ASTM E1578 (Scope & Elements of Laboratory Informatics)

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ASTM E1578 (Scope & Elements of Laboratory Informatics) by Mind Map: ASTM E1578 (Scope & Elements of Laboratory Informatics)

1. Overview

1.1. What is laboratory informatics (LI)?

1.1.1. The current ASTM standard defines it as (1.3): "Laboratory informatics is the specialized application of information technology aimed at optimizing laboratory operations. It is a collection of informatics tools utilized within laboratory environments to collect, store, process, analyze, report, and archive data and information from the laboratory and supporting processes. Laboratory informatics includes the integration of systems, the electronic delivery of results to customers, and the supporting systems including training and policies."

1.2. Why do laboratorians need LI?

1.2.1. The current ASTM standard notes (1.4): "Many laboratories have determined that they need to deploy multiple laboratory informatics systems to automate their laboratory process and manage their data." Section 5.5 adds: "All analytical laboratories require a basic work flow including sample or experiment registration, assignment of tests, entry of results, review and approval and reporting. Laboratories in various industries may require additional functionality to meet additional workflow requirements." We can expand on these key ideas.

1.3. What is LI capable of (how can it be applied effectively)?

1.3.1. The capabilities of LI software are typically built around laboratory workflow, which is discussed at length in section 6 of the current draft, "Laboratory Informatics Workflow and Sample Life Cycle." However, a synopsis of how lab testing, quality control, and business operations can be managed through LI software can be written.

2. Types of Systems & Functions

2.1. LIMS

2.1.1. The current draft standard defines a laboratory information management system (LIMS) as (3.2.15): "(1) computer application(s) software and hardware that can acquire, analyze, report, and manage data and information in the laboratory; (2) computer software that is used in the laboratory for the management of samples, test results, laboratory users, instruments, standards, and other laboratory functions such as invoicing, plate management, product/material stability programs, and work flow automation; and (3) a class of application software which handles storing and managing of information generated by laboratory processes."

2.2. LIS

2.2.1. The current draft standard defines a laboratory information system (LIS) as (3.2.10): "class of application software that supports clinical laboratories by helping technologists manage the quality and integrity of test samples; departmental workflow functions, result review processes, reporting of finalized results, interpretations, and diagnosis."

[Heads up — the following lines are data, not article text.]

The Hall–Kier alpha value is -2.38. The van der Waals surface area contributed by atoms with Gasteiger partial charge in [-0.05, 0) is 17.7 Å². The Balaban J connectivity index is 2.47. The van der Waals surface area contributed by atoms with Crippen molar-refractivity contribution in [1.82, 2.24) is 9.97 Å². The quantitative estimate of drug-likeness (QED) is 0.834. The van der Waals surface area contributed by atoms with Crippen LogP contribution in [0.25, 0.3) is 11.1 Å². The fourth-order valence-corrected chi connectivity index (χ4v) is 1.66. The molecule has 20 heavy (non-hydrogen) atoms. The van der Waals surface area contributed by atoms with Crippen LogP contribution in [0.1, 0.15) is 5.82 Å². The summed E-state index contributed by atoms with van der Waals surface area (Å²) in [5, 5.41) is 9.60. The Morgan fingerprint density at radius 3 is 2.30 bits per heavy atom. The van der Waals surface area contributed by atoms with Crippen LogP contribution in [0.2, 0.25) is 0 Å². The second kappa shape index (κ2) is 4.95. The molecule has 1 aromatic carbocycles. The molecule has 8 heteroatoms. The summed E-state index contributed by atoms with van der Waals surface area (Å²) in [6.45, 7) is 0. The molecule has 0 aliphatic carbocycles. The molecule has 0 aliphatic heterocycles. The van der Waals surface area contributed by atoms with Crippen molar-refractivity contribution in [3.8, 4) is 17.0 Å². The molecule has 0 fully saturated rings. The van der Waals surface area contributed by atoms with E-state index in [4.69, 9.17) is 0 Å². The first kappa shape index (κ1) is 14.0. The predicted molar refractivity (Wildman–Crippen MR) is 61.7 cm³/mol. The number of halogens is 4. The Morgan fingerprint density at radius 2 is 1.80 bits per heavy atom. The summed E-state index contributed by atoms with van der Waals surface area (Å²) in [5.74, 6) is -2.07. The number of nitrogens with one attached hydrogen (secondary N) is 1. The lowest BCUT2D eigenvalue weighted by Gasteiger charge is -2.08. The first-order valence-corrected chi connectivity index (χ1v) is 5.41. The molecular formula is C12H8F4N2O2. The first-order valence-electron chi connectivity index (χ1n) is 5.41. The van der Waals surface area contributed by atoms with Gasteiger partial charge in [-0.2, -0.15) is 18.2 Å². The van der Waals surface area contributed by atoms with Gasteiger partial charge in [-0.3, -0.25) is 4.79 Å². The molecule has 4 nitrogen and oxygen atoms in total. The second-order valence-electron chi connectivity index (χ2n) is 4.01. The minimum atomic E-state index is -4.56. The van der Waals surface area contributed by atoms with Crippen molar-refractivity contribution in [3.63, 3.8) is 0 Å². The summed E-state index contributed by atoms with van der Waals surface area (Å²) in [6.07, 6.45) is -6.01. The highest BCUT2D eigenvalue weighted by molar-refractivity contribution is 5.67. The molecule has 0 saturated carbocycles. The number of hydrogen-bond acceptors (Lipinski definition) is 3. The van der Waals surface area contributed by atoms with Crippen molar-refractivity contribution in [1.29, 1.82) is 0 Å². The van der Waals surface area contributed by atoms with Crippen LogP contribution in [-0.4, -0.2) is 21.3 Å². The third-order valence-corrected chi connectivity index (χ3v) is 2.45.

2.3. LES

2.3.1. The current draft standard defines a laboratory execution system (LES) as (3.2.11): "computer system used in the laboratory at the analyst work level to aid in step enforcement for laboratory test method execution."

2.4. ELN

2.4.1. The current draft standard defines an electronic laboratory notebook (ELN) as (3.2.6): "software program designed to replace paper laboratory notebooks. Defined by CENSA (Collaborative Electronic Notebook Systems Association) as 'a system to create, store, retrieve, and share fully electronic records in ways that meet all legal, regulatory, technical and scientific requirements.'"

2.5. SDMS

2.5.1. The current draft standard defines a scientific data management system (SDMS) as (3.2.20): "used to capture, centrally store, catalog, and manage data generated in a laboratory environment.'"

2.6. CDS

2.6.1. The current draft standard defines a chromatography data system (CDS) as (3.2.1): "computer system used to acquire, analyze, store, and report information from chromatographs.'"

2.7. Bioinformatic/Genomic

2.7.1. Per discussion, want to expand on this realm.

3. Technology Elements

3.1. Technology Stacks

3.2. Cloud

3.2.1. Cloud is referenced in the current draft standard at: 3.2.2 A definition of cloud computing 7.14 Benefits and negatives of cloud

3.3. IoT

3.4. AI

3.5. BI & Big Data

3.5.1. Business intelligence is referenced at 7.12 with reporting.

3.6. Open Data

3.7. API

3.7.1. API is referenced at as a definition and at in reference to extensibility.

3.8. Open Source

3.9. SSO

3.9.1. Single sign-on (SSO) is mentioned once at, though without the acronym.

3.10. Social Integrations

3.10.1. OAuth If you're like me, I didn't know what OAuth was:

4. Regulatory & Quality Standards & Considerations

4.1. Getting into the specific granularity of regs and standards may very well be beyond the scope of this standard. Some regulatory issues are currently addressed in 7.5 Enterprise Computing Architecture.

4.2. Regs and Standards

4.2.1. CAP

4.2.2. CLSI

4.2.3. CLIA

4.2.4. HIPAA

4.2.5. FDA Regs

4.2.6. EPA Regs

4.2.7. GxP

4.2.8. NELAC

4.2.9. ASCLD

4.2.10. ISO Standards

4.2.11. ASTM Standards

4.2.12. NIST Standards

5. The Future of LI

5.1. General

5.1.1. New and up-and-coming systems

5.2. Other aspects

5.2.1. Open

5.2.2. Cloud

5.2.3. Social